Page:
problem solving skills
This module is about helping you teach your child problem solving skills so they can use these skills to manage situations that are worrying them and where they are not sure what to do.
In our previous module Becoming a Thought Detective we looked at helping children challenge their thoughts, and evaluate if what they are thinking is true or accurate. But if your child’s perception of a situation appears to be valid you might look at whether the problem can be solved, at least to some degree.
We all encounter problems or challenges on a daily basis, some more complex than others, and we all need to learn how to deal with them. Problem solving is one of the most important life skills that we can teach our kids. Children face a variety of problems ranging from learning difficulties, peer issues, bullying, anxiety, difficulty completing a task, problems in the playground or sporting field or even deciding what outfit to wear.
When kids learn problem solving skills they:
Teaching your Child how to solve problems
Children benefit from direct instruction in problem solving, where they learn to specify a problem, devise solutions, select a solution, implement it and evaluate its effectiveness.
Below is a structured processes for teaching your child about problem solving:
a. Introduce the idea of problem solving to your child. Explain to your child that problem solving can be used when he or she isn’t sure of the best thing to do in a situation.
b.Watch the below video together of Olivia’s problem and talk to your child about how it is possible to solve a problem by looking at different solutions and then working out what would happen if you did each possible solution so you can choose the best one to try. Have your child think of another solution that Olivia might have considered.
“Video coming soon”
c. Briefly explain the 5 steps to problem-solving (explained fully in the next section):
d. Go through the completed worksheet (“coming soon”) of Olivia’s problem to show your child how the various steps are recorded and to help them get a better idea of problem solving.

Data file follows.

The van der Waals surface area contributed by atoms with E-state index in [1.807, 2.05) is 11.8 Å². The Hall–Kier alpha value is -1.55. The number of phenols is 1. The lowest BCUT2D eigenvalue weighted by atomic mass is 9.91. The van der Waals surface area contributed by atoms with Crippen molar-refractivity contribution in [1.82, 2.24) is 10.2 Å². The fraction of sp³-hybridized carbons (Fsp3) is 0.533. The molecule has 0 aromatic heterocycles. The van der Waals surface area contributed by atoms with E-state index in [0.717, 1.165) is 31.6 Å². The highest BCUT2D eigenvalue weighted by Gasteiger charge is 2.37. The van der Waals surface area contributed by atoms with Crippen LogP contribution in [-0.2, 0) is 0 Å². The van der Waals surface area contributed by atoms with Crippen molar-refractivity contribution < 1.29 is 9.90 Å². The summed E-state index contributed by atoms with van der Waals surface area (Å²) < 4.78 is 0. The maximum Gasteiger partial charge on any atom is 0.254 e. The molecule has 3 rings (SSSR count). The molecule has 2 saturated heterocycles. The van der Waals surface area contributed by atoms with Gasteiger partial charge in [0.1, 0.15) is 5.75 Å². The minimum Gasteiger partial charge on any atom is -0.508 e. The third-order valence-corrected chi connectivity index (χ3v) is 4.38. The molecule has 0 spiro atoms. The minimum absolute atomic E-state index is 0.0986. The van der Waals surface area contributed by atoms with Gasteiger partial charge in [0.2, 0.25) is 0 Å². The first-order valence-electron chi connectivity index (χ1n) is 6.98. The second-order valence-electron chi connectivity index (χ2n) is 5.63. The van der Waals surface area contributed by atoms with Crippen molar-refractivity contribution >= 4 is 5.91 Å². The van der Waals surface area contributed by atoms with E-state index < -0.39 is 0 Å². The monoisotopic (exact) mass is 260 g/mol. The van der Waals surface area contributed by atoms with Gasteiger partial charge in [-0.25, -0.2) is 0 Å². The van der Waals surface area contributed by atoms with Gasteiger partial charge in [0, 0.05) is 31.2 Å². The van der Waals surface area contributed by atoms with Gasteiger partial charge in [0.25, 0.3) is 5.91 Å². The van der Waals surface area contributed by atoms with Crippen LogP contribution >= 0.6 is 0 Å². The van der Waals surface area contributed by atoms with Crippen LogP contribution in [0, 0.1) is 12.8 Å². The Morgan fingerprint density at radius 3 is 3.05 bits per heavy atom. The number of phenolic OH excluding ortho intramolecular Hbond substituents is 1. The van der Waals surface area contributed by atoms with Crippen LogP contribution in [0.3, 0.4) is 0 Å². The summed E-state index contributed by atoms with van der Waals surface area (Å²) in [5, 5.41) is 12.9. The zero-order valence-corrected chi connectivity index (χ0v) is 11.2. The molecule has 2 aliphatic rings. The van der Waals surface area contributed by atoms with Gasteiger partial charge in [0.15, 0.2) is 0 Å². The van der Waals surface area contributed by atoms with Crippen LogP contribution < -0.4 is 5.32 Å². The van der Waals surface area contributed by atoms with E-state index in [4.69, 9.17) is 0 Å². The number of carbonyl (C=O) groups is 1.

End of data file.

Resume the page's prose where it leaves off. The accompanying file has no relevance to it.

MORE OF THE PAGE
e. Use our blank problem solving worksheet and choose a simple recent problem your child has faced or create a hypothetical problem and both work through the problem solving steps.
f. Once they understand the idea of problem solving, you can try to use problem solving as a skill to help manage situations that are causing them distress.
5 step approach to problem solving:
A collaborative, structured approach where both you and your child can influence the outcome.
Below are some simple guidelines:
In the transcript below we use anxious child, Olivia, to illustrate the 5 steps of problem solving.
Olivia has been sick and away from school for the last 5 days. She is extremely worried that she will have missed too much work and will never be able to catch up. Olivia is an above average student who works hard at school, but is self critical and consistently underestimates her abilities. She rarely asks for help for fear of people recognising her perceived inadequacies.
Step 1: Olivia and her parents sit down to find out what the problem is.
PARENT: Olivia, we can see that you are worried about going to school tomorrow. Can you tell us exactly what is worrying you?
CHILD: Oh, I’m not sure.
PARENT: (helping Olivia identify her thoughts and emotions] What’s going through your mind when you think about going to school tomorrow?
CHILD: (Thinks) Ummm. (Sighs) I don’t want to go.
PARENT: [continuing to understand the problem and possible distortions in Olivia’s thinking] Can you tell us why. What is it you are worried about?
CHILD: That I’ll never be able to catch up with my school work.